Whole Foods halal headache; diamonds have it rough
Charting the future of public relations
Holmes Report

Whole Foods halal headache; diamonds have it rough

Paul Holmes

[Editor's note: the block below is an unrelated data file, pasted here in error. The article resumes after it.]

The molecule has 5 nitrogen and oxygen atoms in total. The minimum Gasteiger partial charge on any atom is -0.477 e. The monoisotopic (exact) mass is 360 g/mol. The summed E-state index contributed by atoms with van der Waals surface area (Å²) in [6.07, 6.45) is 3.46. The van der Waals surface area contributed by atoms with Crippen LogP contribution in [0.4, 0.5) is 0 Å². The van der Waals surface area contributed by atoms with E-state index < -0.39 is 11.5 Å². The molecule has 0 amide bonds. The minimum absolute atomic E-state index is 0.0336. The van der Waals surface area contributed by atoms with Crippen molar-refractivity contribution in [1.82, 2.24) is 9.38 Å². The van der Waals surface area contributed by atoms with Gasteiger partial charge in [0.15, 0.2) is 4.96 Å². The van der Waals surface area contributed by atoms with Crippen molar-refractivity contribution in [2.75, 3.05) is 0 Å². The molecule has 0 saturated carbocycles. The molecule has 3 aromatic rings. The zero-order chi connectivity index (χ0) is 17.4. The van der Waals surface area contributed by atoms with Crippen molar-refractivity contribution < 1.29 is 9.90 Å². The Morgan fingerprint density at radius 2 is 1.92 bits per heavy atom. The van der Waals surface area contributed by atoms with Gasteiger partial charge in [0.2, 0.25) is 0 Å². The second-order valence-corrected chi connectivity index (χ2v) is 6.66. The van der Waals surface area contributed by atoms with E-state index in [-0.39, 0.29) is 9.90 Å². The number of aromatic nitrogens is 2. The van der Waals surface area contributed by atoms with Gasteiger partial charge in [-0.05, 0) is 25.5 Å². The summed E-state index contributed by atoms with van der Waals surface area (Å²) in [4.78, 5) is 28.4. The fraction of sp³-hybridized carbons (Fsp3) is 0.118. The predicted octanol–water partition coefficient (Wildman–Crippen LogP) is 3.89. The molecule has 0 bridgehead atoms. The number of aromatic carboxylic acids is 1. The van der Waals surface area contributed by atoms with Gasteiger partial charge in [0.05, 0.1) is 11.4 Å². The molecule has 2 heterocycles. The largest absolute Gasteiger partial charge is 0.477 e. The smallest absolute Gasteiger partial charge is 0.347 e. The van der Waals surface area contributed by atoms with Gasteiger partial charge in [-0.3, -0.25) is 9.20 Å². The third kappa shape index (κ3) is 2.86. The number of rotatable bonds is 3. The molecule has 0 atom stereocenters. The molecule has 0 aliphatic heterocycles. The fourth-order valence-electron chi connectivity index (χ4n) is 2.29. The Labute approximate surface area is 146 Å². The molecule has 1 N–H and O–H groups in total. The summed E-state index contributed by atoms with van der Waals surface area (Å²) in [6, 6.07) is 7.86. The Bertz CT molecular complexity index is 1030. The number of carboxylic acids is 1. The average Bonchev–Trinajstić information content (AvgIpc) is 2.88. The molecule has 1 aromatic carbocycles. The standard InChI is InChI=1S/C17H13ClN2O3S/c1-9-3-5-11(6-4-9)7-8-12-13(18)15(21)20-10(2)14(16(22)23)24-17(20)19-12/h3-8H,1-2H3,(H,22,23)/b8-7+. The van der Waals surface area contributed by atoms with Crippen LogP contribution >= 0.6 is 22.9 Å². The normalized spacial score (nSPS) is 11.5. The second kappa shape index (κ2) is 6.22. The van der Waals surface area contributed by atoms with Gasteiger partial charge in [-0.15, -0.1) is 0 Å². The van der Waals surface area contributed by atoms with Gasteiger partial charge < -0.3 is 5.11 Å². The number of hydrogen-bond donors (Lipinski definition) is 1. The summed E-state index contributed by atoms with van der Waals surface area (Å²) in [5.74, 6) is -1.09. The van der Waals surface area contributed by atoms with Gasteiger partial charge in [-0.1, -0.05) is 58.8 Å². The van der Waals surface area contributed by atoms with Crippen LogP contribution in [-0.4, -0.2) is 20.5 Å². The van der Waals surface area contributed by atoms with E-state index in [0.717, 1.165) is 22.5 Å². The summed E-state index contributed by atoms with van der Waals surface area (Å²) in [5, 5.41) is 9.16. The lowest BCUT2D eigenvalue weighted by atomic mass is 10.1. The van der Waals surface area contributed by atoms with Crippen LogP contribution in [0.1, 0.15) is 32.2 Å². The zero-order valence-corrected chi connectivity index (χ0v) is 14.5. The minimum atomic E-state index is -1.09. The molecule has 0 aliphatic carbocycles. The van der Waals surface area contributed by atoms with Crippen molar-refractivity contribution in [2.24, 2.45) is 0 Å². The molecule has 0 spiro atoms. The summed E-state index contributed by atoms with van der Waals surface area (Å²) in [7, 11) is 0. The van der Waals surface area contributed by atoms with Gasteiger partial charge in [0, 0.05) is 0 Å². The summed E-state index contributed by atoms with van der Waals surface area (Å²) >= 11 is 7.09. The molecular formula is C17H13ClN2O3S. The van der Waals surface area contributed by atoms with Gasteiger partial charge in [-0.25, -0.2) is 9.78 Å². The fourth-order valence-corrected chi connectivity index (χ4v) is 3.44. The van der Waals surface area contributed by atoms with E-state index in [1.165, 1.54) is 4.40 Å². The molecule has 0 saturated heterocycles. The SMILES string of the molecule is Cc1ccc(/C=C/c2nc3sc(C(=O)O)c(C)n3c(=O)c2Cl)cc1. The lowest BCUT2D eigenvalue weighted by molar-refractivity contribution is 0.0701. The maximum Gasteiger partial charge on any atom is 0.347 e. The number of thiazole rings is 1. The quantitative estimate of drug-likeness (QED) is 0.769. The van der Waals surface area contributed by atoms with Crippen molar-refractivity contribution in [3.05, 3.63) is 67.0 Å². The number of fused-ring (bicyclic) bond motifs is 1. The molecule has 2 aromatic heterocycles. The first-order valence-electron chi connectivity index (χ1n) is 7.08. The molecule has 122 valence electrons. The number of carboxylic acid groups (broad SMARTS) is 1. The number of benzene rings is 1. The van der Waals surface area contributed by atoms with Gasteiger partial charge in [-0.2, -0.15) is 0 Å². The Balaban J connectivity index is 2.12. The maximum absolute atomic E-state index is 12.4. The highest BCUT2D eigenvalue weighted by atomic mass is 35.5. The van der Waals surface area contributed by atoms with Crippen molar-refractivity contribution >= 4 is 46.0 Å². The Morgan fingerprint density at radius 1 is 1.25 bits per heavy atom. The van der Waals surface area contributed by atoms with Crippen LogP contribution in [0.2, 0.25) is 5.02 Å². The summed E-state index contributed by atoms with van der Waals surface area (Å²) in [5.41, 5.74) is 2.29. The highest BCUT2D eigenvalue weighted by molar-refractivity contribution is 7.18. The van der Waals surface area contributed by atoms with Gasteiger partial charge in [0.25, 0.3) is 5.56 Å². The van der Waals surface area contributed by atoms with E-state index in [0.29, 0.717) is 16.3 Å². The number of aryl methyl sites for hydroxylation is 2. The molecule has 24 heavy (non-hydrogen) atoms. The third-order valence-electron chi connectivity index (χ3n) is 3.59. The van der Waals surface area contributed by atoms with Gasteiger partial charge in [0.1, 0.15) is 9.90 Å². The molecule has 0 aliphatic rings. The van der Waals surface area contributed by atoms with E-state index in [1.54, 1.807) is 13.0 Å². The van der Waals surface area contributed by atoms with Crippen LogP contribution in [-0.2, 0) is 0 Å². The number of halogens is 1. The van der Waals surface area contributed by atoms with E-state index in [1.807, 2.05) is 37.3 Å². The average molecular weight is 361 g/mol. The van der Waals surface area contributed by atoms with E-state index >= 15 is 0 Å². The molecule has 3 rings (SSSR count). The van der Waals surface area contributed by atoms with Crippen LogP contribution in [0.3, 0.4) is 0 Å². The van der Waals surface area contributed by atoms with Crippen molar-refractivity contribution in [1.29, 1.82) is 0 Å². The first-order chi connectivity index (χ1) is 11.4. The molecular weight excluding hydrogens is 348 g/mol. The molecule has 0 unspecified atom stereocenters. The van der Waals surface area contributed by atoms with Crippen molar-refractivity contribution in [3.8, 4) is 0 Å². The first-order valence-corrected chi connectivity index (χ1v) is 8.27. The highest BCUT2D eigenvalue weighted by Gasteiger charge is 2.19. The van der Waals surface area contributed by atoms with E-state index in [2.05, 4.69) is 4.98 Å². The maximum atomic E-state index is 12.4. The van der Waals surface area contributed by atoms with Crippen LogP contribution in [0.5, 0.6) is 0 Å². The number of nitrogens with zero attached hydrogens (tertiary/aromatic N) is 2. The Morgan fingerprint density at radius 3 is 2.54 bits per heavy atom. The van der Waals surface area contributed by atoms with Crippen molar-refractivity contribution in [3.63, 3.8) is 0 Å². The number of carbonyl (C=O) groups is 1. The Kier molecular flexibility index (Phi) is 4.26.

• I would have thought that when your company finds itself embroiled in a controversy in which the two choices are (a) reaching out in a way designed to be inclusive of a growing demographic or (b) appeasing a bunch of bigoted thugs, the choice would be pretty simple. But the reality of America today is that the latter group has a great deal of influence, its own media channels, and no compunction about wielding its influence in vindictive ways, so kudos to Whole Foods for making it clear that “We are still carrying and promoting halal products for those that are celebrating #Ramadan this month.” • The diamond industry has clearly not put all of its public relations issues behind it, with the latest allegations linking diamonds to torture camps in Zimbabwe. • The robotics industry, meanwhile, is looking to stave off a potential crisis, stemming from the fact that “its products [are] no longer just seen as cool novelties, but as ‘killer drones.’” So the industry is reportedly planning a “public relations offensive” that will “talk about the warm and fuzzy side of robotic machines.” Sounds like a cool gig for somebody. • There’s a legal battle going on between AIG and Bank of America. Hard to know who to root for. • The FT profiles Roland Rudd, founder and chief executive of WPP’s UK financial communications specialist Finsbury, recently merged with US sister agency Robinson Lerer & Montgomery, and Rudd offers some advice on crisis management for James Murdoch (a guest at Rudd’s recent 50th birthday party)and other CEOs in crisis: “When you’ve got a major crisis of any kind, the most important thing is to recognize the enormity of it. It’s sometimes better to exaggerate it to yourself. Never try and suppress it. Never try and blame anybody else. Never try and pretend that you’re the victim.” • The International Business Times, meanwhile, profiles Ford Motor Company, and is emergence as a leader in the social media space. The publication credits “chief executive Alan Mulally and social media wizard Scott Monty” with “helping restore the brand through a new means of direct connectivity with customers.” Ford has done a great job, and the only quibble I have is that I think the entire public relations department, led by Ray Day, has played a pretty significant role. We recognized Ray at our awards dinner in New York earlier this year, and Mulally was on hand to add his applause to that of Ray’s peers. • The English Premier League season got under way this weekend, and once again I find myself puzzled by the sports determination to make its product inaccessible to fans. Five EPL games kicked off at 3pm on Saturday, and not one was available on Live TV. It’s impossible to imagine the NFL or any major sporting body in the US allowing such a state of affairs. In a social media world, this seems indefensible and unsustainable. (For example, I have a Slingbox, which allowed me to see one of these games via my US cable box.)
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